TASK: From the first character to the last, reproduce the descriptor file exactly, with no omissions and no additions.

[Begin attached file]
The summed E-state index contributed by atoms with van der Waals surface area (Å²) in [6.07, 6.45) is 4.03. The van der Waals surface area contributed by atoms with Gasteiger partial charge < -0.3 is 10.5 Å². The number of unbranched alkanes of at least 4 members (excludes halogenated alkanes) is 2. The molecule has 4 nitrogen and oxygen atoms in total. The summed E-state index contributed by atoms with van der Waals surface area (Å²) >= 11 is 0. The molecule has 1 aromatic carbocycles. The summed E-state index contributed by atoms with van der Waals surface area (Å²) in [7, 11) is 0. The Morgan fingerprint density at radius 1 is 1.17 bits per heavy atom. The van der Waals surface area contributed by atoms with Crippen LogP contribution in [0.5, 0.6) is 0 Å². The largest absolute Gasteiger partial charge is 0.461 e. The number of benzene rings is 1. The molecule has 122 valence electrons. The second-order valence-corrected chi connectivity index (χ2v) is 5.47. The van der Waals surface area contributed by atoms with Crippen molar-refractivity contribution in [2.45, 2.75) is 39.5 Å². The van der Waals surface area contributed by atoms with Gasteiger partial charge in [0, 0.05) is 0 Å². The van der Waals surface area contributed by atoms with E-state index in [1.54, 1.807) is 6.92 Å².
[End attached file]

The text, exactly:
The summed E-state index contributed by atoms with van der Waals surface area (Å²) in [6.07, 6.45) is 4.03. The van der Waals surface area contributed by atoms with Gasteiger partial charge < -0.3 is 10.5 Å². The number of unbranched alkanes of at least 4 members (excludes halogenated alkanes) is 2. The molecule has 4 nitrogen and oxygen atoms in total. The summed E-state index contributed by atoms with van der Waals surface area (Å²) >= 11 is 0. The molecule has 1 aromatic carbocycles. The summed E-state index contributed by atoms with van der Waals surface area (Å²) in [7, 11) is 0. The Morgan fingerprint density at radius 1 is 1.17 bits per heavy atom. The van der Waals surface area contributed by atoms with Crippen LogP contribution in [0.5, 0.6) is 0 Å². The largest absolute Gasteiger partial charge is 0.461 e. The number of benzene rings is 1. The molecule has 122 valence electrons. The second-order valence-corrected chi connectivity index (χ2v) is 5.47. The van der Waals surface area contributed by atoms with Crippen molar-refractivity contribution in [2.45, 2.75) is 39.5 Å². The van der Waals surface area contributed by atoms with Gasteiger partial charge in [0, 0.05) is 0 Å². The van der Waals surface area contributed by atoms with E-state index in [1.54, 1.807) is 6.92 Å².